Lego heads? California police department posts mug shots but without real faces


In the name of criminal justice reform, California lawmakers largely prohibited police departments from posting mug shots of nonviolent suspects or of acquitted defendants on social media accounts, starting this year.

Undeterred, the Murrieta Police Department announced plans this week to continue sharing photos of suspects on its social media accounts — with what appear to be Lego heads substituted for the suspects’ faces.

As an example, the department shared on social media a photo of five suspects in a lineup, with the yellow cylinders obscuring their identities.

“The Murrieta Police Department prides itself in its transparency with the community, but also honors everyone’s rights & protections as afforded by law; even suspects,” according to the post. “In order to share what is happening in Murrieta, we chose to cover the faces of suspects to protect their identity while still aligning with the new law.”

Murrieta Police Lt. Jeremy Durran confirmed via email that the post was no joke.

“In the interest of keeping our residents updated on public safety events in our community while, at the same time, respecting the new regulations, we’ve been obscuring the faces of suspects in our social media posts in various ways,” he wrote. “We’ve been doing this for the past couple of years, and it’s nothing new to us.”

The Legislature passed and Gov. Gavin Newsom signed Assembly Bill 1475 in 2021 to prohibit local law enforcement from publishing a mug shot on social media platforms if the individual is accused of a nonviolent crime, unless it would aid in the capture of the suspect; a judge orders the release of the photo; or there is an existing threat to others. Before the prohibition took effect, the state expanded it last year by enacting AB 994, which requires mug shots for a suspect — any suspect — to be removed from social media within 14 days unless special circumstances exist.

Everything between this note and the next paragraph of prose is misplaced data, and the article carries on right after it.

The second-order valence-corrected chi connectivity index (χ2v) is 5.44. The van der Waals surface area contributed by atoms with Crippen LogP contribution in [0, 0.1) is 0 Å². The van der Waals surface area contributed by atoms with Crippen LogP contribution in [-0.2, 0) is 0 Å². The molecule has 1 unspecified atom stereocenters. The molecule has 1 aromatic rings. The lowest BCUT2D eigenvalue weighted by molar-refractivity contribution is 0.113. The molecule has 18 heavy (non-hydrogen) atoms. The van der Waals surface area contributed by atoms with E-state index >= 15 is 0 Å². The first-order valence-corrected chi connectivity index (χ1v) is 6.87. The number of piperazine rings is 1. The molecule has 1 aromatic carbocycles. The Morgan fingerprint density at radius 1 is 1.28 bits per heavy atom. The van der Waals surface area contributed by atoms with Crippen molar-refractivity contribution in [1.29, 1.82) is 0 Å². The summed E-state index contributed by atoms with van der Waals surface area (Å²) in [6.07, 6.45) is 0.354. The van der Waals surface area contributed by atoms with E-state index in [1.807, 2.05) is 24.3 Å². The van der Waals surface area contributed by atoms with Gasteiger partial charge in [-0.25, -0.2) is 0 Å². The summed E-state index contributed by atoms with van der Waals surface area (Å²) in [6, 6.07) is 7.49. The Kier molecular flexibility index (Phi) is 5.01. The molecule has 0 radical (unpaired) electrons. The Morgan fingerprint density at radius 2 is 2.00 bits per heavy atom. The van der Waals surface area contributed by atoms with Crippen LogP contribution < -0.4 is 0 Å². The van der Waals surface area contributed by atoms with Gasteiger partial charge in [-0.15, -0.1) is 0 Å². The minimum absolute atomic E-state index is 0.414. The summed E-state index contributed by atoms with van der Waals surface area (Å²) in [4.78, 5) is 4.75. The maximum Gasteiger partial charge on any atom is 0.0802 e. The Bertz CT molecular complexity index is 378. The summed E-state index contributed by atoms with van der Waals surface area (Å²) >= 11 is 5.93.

At least some criminal-justice experts aren’t amused by Murrieta’s tactic.

Peter Hanink, a professor of sociology and criminology at Cal Poly Pomona, questioned the need to publish a mug shot or a line-up photo of someone who’s been arrested but hasn’t been convicted or even indicted by a grand jury.

He warned that publishing such pictures could damage someone’s reputation.

“Murrieta is saying that they’re publishing the photos out of need for transparency, but if you already have a description of the crime that occurred, what’s the need for a photograph that has no relevant information?” he asked. “The photo obscures the face and then it’s just a body, so what’s the need for the photo?”

To hide the people’s faces in this way, Hanink said, instead of simply blurring out their heads or using black boxes, appears to be a way to dehumanize those who have been arrested.

“The effect is comical, that this is something to mock and take lightly,” he said. “They could’ve easily blurred out the faces and that would’ve achieved the same purpose. To use these other things, these non-human placeholders, it’s part of a long tradition of humiliating and public shaming people who are arrested.”

Hanink cited an example of Joe Arpaio, who served as Maricopa County sheriff in Arizona for 24 years, requiring prisoners in the since-shuttered outdoor “Tent City” jail to wear pink underwear and sleep on pink sheets.

“He changed it to pink because he thought it would emasculate them,” Hanink added.


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